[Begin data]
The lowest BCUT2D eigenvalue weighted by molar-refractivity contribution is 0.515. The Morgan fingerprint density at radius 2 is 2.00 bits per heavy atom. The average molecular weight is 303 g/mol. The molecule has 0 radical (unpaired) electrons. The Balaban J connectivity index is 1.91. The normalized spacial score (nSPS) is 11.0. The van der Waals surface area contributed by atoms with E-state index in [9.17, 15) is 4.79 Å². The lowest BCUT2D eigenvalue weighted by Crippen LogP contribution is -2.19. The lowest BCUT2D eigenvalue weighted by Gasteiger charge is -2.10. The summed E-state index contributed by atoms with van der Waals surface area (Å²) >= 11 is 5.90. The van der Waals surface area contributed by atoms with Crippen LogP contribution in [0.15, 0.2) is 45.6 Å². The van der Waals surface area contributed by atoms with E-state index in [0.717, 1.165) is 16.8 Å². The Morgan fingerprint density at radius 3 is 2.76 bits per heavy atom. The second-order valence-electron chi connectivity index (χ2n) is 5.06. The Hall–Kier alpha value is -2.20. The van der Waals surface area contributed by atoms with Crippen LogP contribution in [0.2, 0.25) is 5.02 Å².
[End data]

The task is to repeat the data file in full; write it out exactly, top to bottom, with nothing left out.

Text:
The lowest BCUT2D eigenvalue weighted by molar-refractivity contribution is 0.515. The Morgan fingerprint density at radius 2 is 2.00 bits per heavy atom. The average molecular weight is 303 g/mol. The molecule has 0 radical (unpaired) electrons. The Balaban J connectivity index is 1.91. The normalized spacial score (nSPS) is 11.0. The van der Waals surface area contributed by atoms with E-state index in [9.17, 15) is 4.79 Å². The lowest BCUT2D eigenvalue weighted by Crippen LogP contribution is -2.19. The lowest BCUT2D eigenvalue weighted by Gasteiger charge is -2.10. The summed E-state index contributed by atoms with van der Waals surface area (Å²) >= 11 is 5.90. The van der Waals surface area contributed by atoms with Crippen LogP contribution in [0.15, 0.2) is 45.6 Å². The van der Waals surface area contributed by atoms with E-state index in [0.717, 1.165) is 16.8 Å². The Morgan fingerprint density at radius 3 is 2.76 bits per heavy atom. The second-order valence-electron chi connectivity index (χ2n) is 5.06. The Hall–Kier alpha value is -2.20. The van der Waals surface area contributed by atoms with Crippen LogP contribution in [0.2, 0.25) is 5.02 Å².